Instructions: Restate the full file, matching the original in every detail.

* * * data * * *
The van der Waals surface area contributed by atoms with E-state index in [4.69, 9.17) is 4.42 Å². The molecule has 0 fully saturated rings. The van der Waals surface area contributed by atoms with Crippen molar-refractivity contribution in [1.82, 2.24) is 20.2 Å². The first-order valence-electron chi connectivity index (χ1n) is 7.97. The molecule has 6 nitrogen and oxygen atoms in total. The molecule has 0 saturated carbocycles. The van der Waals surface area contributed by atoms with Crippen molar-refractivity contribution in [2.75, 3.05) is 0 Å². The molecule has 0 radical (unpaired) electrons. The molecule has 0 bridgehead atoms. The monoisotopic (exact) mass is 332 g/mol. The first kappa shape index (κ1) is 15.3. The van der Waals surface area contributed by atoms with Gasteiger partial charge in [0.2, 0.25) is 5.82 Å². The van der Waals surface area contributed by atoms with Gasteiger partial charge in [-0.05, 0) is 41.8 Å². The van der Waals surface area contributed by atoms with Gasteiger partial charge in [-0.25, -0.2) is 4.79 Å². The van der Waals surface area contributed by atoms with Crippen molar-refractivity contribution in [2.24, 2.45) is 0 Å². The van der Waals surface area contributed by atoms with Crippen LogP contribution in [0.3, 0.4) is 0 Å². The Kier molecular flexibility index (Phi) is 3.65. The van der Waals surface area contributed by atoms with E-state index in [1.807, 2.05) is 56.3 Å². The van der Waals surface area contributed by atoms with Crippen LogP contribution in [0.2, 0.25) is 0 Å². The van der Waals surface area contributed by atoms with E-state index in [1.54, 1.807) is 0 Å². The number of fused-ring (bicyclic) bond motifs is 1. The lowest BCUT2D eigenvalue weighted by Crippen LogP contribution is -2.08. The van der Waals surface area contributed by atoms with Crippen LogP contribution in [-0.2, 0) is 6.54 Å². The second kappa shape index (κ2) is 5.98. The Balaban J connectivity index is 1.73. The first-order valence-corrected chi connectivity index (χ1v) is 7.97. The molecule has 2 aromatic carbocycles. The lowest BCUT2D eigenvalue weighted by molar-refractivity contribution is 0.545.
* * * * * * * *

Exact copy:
The van der Waals surface area contributed by atoms with E-state index in [4.69, 9.17) is 4.42 Å². The molecule has 0 fully saturated rings. The van der Waals surface area contributed by atoms with Crippen molar-refractivity contribution in [1.82, 2.24) is 20.2 Å². The first-order valence-electron chi connectivity index (χ1n) is 7.97. The molecule has 6 nitrogen and oxygen atoms in total. The molecule has 0 saturated carbocycles. The van der Waals surface area contributed by atoms with Crippen molar-refractivity contribution in [2.75, 3.05) is 0 Å². The molecule has 0 radical (unpaired) electrons. The molecule has 0 bridgehead atoms. The monoisotopic (exact) mass is 332 g/mol. The first kappa shape index (κ1) is 15.3. The van der Waals surface area contributed by atoms with Gasteiger partial charge in [0.2, 0.25) is 5.82 Å². The van der Waals surface area contributed by atoms with Gasteiger partial charge in [-0.05, 0) is 41.8 Å². The van der Waals surface area contributed by atoms with Gasteiger partial charge in [-0.25, -0.2) is 4.79 Å². The van der Waals surface area contributed by atoms with Crippen molar-refractivity contribution in [2.24, 2.45) is 0 Å². The van der Waals surface area contributed by atoms with Crippen LogP contribution in [0.3, 0.4) is 0 Å². The Kier molecular flexibility index (Phi) is 3.65. The van der Waals surface area contributed by atoms with E-state index in [1.807, 2.05) is 56.3 Å². The van der Waals surface area contributed by atoms with Crippen LogP contribution in [0.2, 0.25) is 0 Å². The van der Waals surface area contributed by atoms with E-state index in [1.54, 1.807) is 0 Å². The number of fused-ring (bicyclic) bond motifs is 1. The lowest BCUT2D eigenvalue weighted by Crippen LogP contribution is -2.08. The van der Waals surface area contributed by atoms with Crippen LogP contribution in [-0.2, 0) is 6.54 Å². The second kappa shape index (κ2) is 5.98. The Balaban J connectivity index is 1.73. The first-order valence-corrected chi connectivity index (χ1v) is 7.97. The molecule has 2 aromatic carbocycles. The lowest BCUT2D eigenvalue weighted by molar-refractivity contribution is 0.545.